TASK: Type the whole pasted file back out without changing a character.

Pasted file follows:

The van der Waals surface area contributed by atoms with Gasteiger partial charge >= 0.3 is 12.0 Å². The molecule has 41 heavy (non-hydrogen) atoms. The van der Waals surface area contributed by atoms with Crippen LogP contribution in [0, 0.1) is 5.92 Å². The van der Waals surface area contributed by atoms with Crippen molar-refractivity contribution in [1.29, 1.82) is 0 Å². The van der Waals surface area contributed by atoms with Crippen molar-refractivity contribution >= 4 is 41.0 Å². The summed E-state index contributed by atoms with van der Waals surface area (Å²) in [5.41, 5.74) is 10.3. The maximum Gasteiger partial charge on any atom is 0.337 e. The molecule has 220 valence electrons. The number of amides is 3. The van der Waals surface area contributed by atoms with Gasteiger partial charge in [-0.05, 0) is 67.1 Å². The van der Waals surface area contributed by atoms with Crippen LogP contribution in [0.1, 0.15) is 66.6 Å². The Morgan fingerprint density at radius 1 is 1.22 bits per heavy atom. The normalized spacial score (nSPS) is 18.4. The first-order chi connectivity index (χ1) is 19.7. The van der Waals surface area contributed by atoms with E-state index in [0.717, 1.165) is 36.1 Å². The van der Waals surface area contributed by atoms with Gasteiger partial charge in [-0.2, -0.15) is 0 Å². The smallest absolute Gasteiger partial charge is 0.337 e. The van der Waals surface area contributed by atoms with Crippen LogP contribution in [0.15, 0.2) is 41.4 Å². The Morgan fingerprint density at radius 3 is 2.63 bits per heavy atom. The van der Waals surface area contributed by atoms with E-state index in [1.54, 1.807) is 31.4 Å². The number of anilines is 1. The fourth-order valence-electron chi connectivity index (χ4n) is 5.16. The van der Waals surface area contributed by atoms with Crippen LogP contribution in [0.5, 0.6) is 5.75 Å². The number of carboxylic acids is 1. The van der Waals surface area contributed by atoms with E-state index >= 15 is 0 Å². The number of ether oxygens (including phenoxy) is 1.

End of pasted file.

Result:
The van der Waals surface area contributed by atoms with Gasteiger partial charge >= 0.3 is 12.0 Å². The molecule has 41 heavy (non-hydrogen) atoms. The van der Waals surface area contributed by atoms with Crippen LogP contribution in [0, 0.1) is 5.92 Å². The van der Waals surface area contributed by atoms with Crippen molar-refractivity contribution in [1.29, 1.82) is 0 Å². The van der Waals surface area contributed by atoms with Crippen molar-refractivity contribution >= 4 is 41.0 Å². The summed E-state index contributed by atoms with van der Waals surface area (Å²) in [5.41, 5.74) is 10.3. The maximum Gasteiger partial charge on any atom is 0.337 e. The molecule has 220 valence electrons. The number of amides is 3. The van der Waals surface area contributed by atoms with Gasteiger partial charge in [-0.05, 0) is 67.1 Å². The van der Waals surface area contributed by atoms with Crippen LogP contribution in [0.1, 0.15) is 66.6 Å². The Morgan fingerprint density at radius 1 is 1.22 bits per heavy atom. The normalized spacial score (nSPS) is 18.4. The first-order chi connectivity index (χ1) is 19.7. The van der Waals surface area contributed by atoms with E-state index in [0.717, 1.165) is 36.1 Å². The van der Waals surface area contributed by atoms with Gasteiger partial charge in [-0.2, -0.15) is 0 Å². The smallest absolute Gasteiger partial charge is 0.337 e. The van der Waals surface area contributed by atoms with Crippen LogP contribution in [0.15, 0.2) is 41.4 Å². The Morgan fingerprint density at radius 3 is 2.63 bits per heavy atom. The van der Waals surface area contributed by atoms with E-state index in [1.54, 1.807) is 31.4 Å². The number of anilines is 1. The fourth-order valence-electron chi connectivity index (χ4n) is 5.16. The van der Waals surface area contributed by atoms with Crippen LogP contribution in [0.5, 0.6) is 5.75 Å². The number of carboxylic acids is 1. The van der Waals surface area contributed by atoms with E-state index >= 15 is 0 Å². The number of ether oxygens (including phenoxy) is 1.